I went to the beach and sipped coffee in Fremantle amongst other things, but I also happened upon some lovely yarny discoveries on my ventures.

We found this gorgeous pop-up shop in Northbridge, called Montage which had delightful locally hand made wares on offer. I saw some of Anna Hadwin’s awesome crocheted creations; she makes fabulous toys of all sorts. I am wearing some humours and pretty cat earrings from Eeva Margita.

The shop had recently run a yarn bombing challenge to cover a cute little Vespa scooter, which I took plenty of photos of. Pretty cute!

I also paid a visit to Yarns on Collie in Fremantle, a bustling traditional sort of yarn store featuring just about every yarn ever imaginable.

Yum!

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Knitting and Stuff

It’s a sunny and fresh autumn morning in downtown Melbourne, a cardigan and big scarf kind of day.

Our Red Hot Deals online yarn sale is still on today, finishes tonight! We’ve taken 50% off Hot Deals yarns making them silly cheap. You and I both know your yarn stash needs topping up.  Check it out here.

In other news, on my Easter vacation to The Grampians in country Victoria, we stopped in for a visit at Blue Moon Alpacas. The Boyfriend was just as excited as I, because he loves the animals. We got to hang out with some and watch a man weaving on gorgeous big floor looms, as well as pat all their lovely alpaca products.
Alpacas are graded by their colour – they come in so many luscious natural shades, that by wearing them, you bypass the dyeing process cutting out use of chemicals, water and power, making alpaca a more eco-friendly fibre. Check them out here.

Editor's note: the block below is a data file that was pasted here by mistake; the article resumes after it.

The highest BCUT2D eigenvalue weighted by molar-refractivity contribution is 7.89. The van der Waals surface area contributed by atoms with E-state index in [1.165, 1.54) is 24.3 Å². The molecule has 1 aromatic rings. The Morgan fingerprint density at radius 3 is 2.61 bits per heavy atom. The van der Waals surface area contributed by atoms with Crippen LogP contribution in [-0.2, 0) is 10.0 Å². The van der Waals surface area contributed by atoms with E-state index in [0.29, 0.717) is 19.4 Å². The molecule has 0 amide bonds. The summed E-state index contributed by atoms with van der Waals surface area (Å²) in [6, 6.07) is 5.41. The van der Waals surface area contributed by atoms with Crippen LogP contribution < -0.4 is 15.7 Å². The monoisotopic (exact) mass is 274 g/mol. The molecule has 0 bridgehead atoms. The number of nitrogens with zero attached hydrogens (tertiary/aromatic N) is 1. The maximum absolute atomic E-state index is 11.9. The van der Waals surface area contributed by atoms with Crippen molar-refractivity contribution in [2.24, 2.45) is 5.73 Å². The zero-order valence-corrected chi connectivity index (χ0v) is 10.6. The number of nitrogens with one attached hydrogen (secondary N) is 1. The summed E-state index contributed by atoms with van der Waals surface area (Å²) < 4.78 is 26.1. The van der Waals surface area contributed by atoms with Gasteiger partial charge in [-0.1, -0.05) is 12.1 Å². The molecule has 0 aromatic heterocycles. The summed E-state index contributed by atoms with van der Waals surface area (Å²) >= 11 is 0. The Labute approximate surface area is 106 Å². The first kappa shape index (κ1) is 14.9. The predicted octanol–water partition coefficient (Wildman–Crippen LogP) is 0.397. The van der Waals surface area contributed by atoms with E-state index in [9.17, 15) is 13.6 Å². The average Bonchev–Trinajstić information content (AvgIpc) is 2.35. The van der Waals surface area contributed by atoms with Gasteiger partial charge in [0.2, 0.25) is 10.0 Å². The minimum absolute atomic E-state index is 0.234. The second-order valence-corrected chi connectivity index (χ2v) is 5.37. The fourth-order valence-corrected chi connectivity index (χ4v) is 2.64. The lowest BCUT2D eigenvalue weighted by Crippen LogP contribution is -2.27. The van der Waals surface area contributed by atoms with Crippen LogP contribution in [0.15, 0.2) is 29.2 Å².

Yours truly just hanging out with some alpacas at Blue Moon.


So beanies are a popular item this season, and lo and behold, I’m knitting my own. We’re going to be popping some cute beanie patterns on Emotive Yarns soon, so you can make your own cable or stripey beanie! I’m using yarns from my stash, bits of 8ply wool and 10 ply acrylic from the Emotive vault, and decided to alter the pattern a little, adding cute spots and a pompom. You’ll see it when it’s finished.

However, as I knit on the train during my commutes to and from the city, I encountered the ghastly issue of tangling in my handbag.
You know what I did about it? I solved it.
Well sort of, I mean the yarn still tangles a little bit when doing intarsia but it’s SO much better than before!


Just grab a zip lock bag from the kitchen and cut some little holes in it. Shove your little wraps of fair isle yarn in the bag and poke the ends through. Seal the bag, start knitting, and say Ciao to your rampant handbag yarn tangles forever!

Have a craftastic weekend!